Ty Stephenson

Autoclaving as a Viable Sterilization Technique for PIT Tags and Comparative Analysis of Read Range Between Tag Size

Ty Stephenson and Kevin Hamed


Abstract: For the safest protocols, PIT tags should be sterilized before implantation into an animal, but many current methods of sterilization are cumbersome and expensive. Autoclaves are used in many fields for sterilization because of their reliability and effectiveness, but the method has not been tested on PIT tags. We conducted a simple experiment to test PIT tags functionality after undergoing autoclave sterilization. Comparisons of read range between different sized tags and between different receiver models were also analyzed. There was no effect of autoclaving on detectability or read range of PIT tags. Significant differences in read range were detected between 12mm tags and all other tag sizes, and between 9mm and 8mm tag sizes.

Nick Pacheco 

First observation of a Least Weasel (Mustela nivalis) in North America utilizing the Mostela System

Nicholas Pacheco, Jesse Owen, Austin Holloway, and Kevin Hamed


Abstract: The Mostela system is a new tool designed to detect weasels via non-invasive camera trapping. Designed by Dutch researchers, the system has been successfully used for multiple studies in Europe, but not North America. The least weasel (Mustela nivalis) has not been detected in Montgomery County in more than 30 years. The species is highly elusive, and it is significantly less common in North America than in Europe and Russia. Furthermore, five of the original eleven detections in Montgomery County are cat kills, which are also the most common type of records throughout the state. The purpose of our project was to determine the efficacy of Mostela boxes to detect least weasels in Montgomery County. Using Mostela boxes, we recorded a live least weasel in Montgomery County for the first time in over 30 years. In addition to least weasels, we also detected long-tailed weasels (Mustela frenata) along with numerous other small mammals. Little is known about least weasels in North America, particularly in the Southern Appalachians, the southern extent of their North American range. We feel the Mostela system will be an effective tool to monitor these elusive carnivores.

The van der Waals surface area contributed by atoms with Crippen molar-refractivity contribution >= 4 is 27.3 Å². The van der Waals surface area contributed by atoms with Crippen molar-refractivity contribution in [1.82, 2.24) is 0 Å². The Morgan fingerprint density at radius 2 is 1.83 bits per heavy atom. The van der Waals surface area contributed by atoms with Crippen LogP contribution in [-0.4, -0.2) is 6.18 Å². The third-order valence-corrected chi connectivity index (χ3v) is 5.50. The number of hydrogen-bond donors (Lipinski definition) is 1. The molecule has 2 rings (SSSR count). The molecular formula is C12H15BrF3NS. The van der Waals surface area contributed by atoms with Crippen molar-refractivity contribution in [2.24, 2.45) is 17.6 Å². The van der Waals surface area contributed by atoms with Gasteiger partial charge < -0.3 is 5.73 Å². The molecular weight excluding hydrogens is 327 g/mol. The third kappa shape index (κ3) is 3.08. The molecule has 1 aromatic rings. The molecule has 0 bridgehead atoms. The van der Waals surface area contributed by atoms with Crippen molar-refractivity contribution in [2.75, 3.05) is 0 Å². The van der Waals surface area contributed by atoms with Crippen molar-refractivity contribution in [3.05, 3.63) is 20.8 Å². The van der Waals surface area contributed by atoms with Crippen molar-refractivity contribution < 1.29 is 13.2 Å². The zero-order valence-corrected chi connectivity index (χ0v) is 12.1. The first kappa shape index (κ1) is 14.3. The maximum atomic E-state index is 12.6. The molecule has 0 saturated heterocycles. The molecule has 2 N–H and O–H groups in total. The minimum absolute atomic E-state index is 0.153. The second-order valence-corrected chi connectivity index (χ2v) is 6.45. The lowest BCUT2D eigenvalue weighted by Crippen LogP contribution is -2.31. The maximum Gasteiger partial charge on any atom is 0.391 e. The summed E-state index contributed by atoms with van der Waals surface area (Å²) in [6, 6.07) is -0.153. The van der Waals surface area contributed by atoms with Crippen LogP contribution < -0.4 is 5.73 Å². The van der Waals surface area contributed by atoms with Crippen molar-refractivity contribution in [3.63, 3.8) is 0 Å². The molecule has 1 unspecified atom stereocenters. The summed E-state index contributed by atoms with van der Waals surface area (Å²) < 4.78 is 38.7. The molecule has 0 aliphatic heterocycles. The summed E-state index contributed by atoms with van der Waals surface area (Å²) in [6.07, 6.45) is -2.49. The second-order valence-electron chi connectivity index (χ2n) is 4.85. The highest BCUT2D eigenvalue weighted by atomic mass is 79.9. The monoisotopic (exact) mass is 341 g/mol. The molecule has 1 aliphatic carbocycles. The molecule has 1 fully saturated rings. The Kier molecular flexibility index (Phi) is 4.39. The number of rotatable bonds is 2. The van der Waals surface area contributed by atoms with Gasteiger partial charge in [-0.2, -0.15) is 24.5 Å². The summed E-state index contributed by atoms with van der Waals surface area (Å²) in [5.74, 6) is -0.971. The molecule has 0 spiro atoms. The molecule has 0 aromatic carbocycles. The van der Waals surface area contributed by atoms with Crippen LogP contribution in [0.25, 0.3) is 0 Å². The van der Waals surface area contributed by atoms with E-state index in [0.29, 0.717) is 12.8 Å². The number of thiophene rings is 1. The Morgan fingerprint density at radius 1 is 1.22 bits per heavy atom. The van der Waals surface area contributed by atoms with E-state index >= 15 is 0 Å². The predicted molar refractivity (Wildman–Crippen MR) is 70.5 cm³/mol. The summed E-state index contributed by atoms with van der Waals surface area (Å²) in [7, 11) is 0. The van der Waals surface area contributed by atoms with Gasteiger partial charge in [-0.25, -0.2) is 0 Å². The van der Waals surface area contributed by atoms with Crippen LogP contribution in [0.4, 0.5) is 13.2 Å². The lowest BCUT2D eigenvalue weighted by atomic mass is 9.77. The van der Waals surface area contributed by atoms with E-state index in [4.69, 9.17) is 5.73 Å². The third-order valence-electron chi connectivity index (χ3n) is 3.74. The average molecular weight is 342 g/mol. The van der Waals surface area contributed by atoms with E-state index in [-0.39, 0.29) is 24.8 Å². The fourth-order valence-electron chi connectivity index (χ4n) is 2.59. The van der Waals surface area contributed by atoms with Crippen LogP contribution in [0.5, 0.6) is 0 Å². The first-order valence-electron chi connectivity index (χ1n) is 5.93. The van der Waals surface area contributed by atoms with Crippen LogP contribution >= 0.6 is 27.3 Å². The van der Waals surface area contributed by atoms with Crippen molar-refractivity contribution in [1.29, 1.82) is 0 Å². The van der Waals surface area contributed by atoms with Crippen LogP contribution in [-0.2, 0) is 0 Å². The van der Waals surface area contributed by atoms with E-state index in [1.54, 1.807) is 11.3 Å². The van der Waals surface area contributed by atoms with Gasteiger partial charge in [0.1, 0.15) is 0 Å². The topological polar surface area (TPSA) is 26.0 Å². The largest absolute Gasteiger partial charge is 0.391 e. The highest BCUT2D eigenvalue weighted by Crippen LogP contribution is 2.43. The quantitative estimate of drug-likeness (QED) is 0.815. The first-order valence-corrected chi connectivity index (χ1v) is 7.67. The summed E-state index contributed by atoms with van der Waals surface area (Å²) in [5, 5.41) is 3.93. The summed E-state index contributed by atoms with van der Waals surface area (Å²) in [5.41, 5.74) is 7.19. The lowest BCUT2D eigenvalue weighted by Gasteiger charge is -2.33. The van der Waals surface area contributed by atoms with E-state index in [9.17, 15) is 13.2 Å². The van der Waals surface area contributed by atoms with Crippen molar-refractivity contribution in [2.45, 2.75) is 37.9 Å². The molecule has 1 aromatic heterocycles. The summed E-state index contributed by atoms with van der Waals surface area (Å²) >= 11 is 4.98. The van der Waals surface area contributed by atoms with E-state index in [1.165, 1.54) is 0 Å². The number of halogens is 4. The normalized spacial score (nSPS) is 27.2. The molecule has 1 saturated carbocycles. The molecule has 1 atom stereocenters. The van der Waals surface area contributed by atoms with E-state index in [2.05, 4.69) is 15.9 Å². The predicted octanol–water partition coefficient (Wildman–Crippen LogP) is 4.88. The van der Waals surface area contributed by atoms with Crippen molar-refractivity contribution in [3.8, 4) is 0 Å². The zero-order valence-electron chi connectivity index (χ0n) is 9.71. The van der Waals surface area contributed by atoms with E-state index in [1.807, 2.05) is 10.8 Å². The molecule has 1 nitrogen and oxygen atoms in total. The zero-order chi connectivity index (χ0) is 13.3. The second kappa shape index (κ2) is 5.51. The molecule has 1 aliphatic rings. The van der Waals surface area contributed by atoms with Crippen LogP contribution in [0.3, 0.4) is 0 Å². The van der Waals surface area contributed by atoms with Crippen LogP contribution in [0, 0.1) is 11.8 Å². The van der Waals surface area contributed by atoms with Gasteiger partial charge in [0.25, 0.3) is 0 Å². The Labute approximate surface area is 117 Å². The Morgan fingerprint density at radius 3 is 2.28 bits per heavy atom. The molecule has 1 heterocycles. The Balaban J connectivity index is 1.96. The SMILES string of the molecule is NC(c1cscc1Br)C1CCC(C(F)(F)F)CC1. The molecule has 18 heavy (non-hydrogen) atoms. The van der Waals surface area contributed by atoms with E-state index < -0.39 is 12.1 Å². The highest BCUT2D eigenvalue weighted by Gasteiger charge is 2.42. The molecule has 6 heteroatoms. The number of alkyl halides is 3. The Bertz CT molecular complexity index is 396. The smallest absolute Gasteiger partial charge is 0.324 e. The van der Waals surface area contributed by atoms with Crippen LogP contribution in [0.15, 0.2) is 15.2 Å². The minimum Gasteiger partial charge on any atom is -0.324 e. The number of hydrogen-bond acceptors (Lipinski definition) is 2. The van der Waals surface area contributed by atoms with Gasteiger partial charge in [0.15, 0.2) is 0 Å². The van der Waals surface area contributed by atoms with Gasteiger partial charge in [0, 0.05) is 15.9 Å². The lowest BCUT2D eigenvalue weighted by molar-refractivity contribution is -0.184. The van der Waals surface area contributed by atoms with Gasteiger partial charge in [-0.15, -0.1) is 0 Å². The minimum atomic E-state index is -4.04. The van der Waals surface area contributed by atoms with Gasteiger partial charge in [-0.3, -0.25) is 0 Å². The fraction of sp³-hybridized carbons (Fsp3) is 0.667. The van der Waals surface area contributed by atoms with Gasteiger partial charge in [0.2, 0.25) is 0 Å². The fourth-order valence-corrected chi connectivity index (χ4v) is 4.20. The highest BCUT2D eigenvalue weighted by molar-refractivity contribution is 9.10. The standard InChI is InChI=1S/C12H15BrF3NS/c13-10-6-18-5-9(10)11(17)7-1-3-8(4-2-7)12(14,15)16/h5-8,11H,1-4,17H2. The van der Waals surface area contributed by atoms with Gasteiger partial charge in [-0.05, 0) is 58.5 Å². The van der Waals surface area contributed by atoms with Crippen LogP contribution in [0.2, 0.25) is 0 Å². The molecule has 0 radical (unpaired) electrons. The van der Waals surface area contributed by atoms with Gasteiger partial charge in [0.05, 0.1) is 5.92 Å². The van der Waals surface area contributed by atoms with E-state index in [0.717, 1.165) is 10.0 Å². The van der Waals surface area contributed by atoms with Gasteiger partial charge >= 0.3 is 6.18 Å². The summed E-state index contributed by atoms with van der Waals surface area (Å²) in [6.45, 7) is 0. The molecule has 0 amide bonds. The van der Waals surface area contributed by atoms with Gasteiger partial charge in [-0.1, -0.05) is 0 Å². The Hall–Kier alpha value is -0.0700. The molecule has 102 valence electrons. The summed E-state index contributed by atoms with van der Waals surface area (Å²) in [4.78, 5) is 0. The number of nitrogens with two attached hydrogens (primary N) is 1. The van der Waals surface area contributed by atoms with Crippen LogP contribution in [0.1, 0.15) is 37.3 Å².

Lauren Morris

Increasing User Engagement and Experience with Sharkpulse

Lauren Morris and Franscesco Ferretti


Abstract: Citizen science uses non-professional volunteers to generate scientific knowledge and is increasingly used in research initiatives. SharkPulse, a crowdsourcing initiative that mines shark sightings from images shared on social networks and submitted through mobile and web apps, utilizes this approach to gather data to monitor global shark populations.
Through this ongoing project, I aim to increase user engagement with sharkPulse through developing accessible tools and outreach.I have developed an interactive taxonomic shark identification guide in R shinyApp for sharkPulse users to identify sharks from images with increasing efficiency and precision. The guide is based on shark dichotomous identification keys that I am better tailoring to online usage to improve user experience. Another component is the interactive taxonomic tree. It allows experienced users to move through the guide with ease and optimizes the guide for various experience levels. Additionally, I am publicly promoting sharkPulse to boost engagement. I am growing our social media presence by creating and sharing content such as shark sightings, educational graphics, and marine conservation news. I manage our Facebook, Twitter, and Instagram accounts to gain a following and further expand public awareness of sharkPulse's initiative. I create species specific posters to unify communities towards a location-specific ecological issue. I adapt these posters to different species and locations, streamlining conservation efforts and promoting sharkPulse. These posters also help gather community support for field expeditions in their area, a crucial aspect of research. With the Virginia Tech Computer Science department, the sharkPulse team is developing a shark validation competition to grow our dataset of shark sightings and increase the number of sharkPulse users. To maximize competition participation, I have organized aquaria specific collaborations that feature sharkPulse in promotional events.